Myths And Legends Of Our Own Land, Complete
Page: 197As Harpstenah went back to the village her prospective bridegroom ogled her as he sat smoking before his lodge, his face blackened and blanket torn in mourning for an enemy he had killed. She resolved to heed the appeal of the manitou. When Red Deer heard how she had been promised to the old conjurer, he was filled with rage. Still, he became thoughtful and advised caution when she told him of the water spirit's counsel, for the dwellers in the lakes were, of all immortals, most deceitful, and had ever been enemies of the Dakotas. "I will do as I am bidden," she said, sternly. "Go away and visit the Tetons for a time. It is now the moon of strawberries" (June), "but in the moon when we gather wild rice" (September) "return and I will be your wife."
Red Deer obeyed, after finding that she would not elope with him, and with the announcement that he was going on a long hunt he took his leave of the village. Harpstenah made ready for the bridal and greeted her future husband with apparent pleasure and submissiveness. He gave a medicine feast in token of the removal of his mourning, and appeared in new clothing, greased and braided hair, and a white blanket decorated with a black hand—the record of a slain enemy.
On the night before the wedding the girl creeps to his lodge, but hesitates when she sees his medicine-bag hanging beside the door—the medicine that has kept its owner from evil and is sacred from the touch of woman. As she lingers the night-breeze seems to bring a voice from the water: "Can a Dakota woman want courage when she is forced to marry the man she hates?"
She delays no longer. A knife-blade glitters for an instant in the moonlight—and Cloudy Sky is dead. Strange, is it not, that the thunder birds flap so heavily along the west at that moment and a peal of laughter sounds from the lake? She washes the blood from the blade, steals to her father's lodge, and pretends to sleep. In the morning she is loud in her grief when it is made known to her that the medicine-man was no more, and the doer of the deed is never discovered. In time her wan face gets its color and when the leaves begin to fall Red Deer returns and weds her.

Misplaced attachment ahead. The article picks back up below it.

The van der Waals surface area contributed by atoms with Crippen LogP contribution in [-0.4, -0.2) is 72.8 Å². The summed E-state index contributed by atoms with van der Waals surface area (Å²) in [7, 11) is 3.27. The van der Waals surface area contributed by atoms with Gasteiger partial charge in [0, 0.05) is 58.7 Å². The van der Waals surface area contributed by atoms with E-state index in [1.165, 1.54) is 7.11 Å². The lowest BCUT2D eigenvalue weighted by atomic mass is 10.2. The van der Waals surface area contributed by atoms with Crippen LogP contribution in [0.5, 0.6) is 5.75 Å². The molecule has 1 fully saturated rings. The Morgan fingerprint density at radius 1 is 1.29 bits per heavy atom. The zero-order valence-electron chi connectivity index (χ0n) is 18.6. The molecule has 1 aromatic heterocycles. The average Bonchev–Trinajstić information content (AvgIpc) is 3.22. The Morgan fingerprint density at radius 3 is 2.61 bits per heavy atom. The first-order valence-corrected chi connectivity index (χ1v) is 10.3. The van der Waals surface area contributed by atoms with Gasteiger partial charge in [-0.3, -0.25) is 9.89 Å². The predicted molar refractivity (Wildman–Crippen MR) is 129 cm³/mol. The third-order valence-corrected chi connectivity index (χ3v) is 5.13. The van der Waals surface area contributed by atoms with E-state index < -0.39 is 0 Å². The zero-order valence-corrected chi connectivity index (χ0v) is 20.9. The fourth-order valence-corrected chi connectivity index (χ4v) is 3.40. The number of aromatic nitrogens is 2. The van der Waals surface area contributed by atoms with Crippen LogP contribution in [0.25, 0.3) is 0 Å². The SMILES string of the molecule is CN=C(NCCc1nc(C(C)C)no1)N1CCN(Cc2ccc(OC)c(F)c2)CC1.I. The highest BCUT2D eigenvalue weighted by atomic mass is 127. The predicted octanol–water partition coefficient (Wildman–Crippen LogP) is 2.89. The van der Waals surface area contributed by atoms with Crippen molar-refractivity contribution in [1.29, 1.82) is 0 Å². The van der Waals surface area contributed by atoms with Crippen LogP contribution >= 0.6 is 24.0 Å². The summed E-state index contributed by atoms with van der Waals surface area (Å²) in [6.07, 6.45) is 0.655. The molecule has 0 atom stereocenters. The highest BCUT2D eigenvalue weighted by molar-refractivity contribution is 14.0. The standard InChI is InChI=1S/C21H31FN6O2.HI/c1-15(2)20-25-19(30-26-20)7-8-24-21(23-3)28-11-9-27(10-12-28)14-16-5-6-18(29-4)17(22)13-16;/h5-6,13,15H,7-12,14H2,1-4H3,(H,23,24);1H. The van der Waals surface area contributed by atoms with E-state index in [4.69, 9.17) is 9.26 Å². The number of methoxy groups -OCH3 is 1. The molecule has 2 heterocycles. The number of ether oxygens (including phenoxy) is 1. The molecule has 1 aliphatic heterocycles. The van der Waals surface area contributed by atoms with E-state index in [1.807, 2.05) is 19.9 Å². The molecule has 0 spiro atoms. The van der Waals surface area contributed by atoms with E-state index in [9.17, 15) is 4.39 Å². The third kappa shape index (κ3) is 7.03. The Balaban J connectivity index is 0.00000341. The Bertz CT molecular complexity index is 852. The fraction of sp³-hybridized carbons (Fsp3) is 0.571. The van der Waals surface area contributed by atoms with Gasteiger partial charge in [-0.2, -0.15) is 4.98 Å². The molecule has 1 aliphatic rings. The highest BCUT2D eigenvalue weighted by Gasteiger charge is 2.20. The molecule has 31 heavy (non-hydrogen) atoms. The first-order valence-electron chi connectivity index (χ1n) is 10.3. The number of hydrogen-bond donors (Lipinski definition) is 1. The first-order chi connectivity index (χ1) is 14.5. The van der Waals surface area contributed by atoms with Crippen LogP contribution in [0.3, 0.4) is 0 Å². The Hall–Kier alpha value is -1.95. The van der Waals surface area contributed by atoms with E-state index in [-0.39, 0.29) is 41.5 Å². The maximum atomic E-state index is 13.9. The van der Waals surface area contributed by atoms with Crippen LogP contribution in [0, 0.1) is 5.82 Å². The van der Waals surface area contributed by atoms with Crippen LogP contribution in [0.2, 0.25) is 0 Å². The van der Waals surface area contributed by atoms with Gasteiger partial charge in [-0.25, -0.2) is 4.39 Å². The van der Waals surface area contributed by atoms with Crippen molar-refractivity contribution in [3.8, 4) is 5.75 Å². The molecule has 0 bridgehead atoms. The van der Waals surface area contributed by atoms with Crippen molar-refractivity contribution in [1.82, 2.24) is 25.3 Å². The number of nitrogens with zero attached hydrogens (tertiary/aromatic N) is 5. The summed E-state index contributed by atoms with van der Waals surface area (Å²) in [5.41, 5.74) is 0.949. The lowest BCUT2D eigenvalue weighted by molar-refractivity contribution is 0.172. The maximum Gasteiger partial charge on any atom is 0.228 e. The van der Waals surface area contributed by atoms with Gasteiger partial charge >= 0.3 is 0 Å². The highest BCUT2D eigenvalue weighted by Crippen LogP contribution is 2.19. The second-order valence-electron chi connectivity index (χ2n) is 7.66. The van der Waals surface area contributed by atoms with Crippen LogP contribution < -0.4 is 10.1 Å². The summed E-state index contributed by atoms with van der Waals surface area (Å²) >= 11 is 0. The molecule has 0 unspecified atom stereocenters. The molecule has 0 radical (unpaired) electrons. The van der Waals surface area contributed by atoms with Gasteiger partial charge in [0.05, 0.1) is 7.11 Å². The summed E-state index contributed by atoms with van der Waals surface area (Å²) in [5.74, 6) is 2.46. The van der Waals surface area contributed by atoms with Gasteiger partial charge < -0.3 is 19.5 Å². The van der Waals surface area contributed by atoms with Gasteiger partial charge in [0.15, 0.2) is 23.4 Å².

They seem to be happy for a time, and have two sons who promise to be famous hunters, but consumption fastens on Red Deer and he dies far from the village. The sons are shot by enemies, and while their bodies are on their way to Harpstenah's lodge she, too, is stricken dead by lightning. The spirit of Cloudy Sky had rejoined the thunder birds, and the water manitou had promised falsely.
The going of white men into the prairies aroused the same sort of animosity among the Indians that they have shown in other parts of the country when retiring before the advance of civilization, and many who tried to plant corn on the rolling lands of Iowa, though they did no harm to the red men, paid for the attempt with their lives. Such was the fate of a settler who had built his cabin on the Wyoming hills, near Davenport. While working in his fields an arrow, shot from a covert, laid him low, and his scalp was cut away to adorn the belt of a savage. His little daughter, left alone, began to suffer from fears and loneliness as the sun went lower and lower, and when it had come to its time of setting she put on her little bonnet and went in search of him. As she gained the slope where he had last been seen, an Indian lifted his head from the grass and looked at her.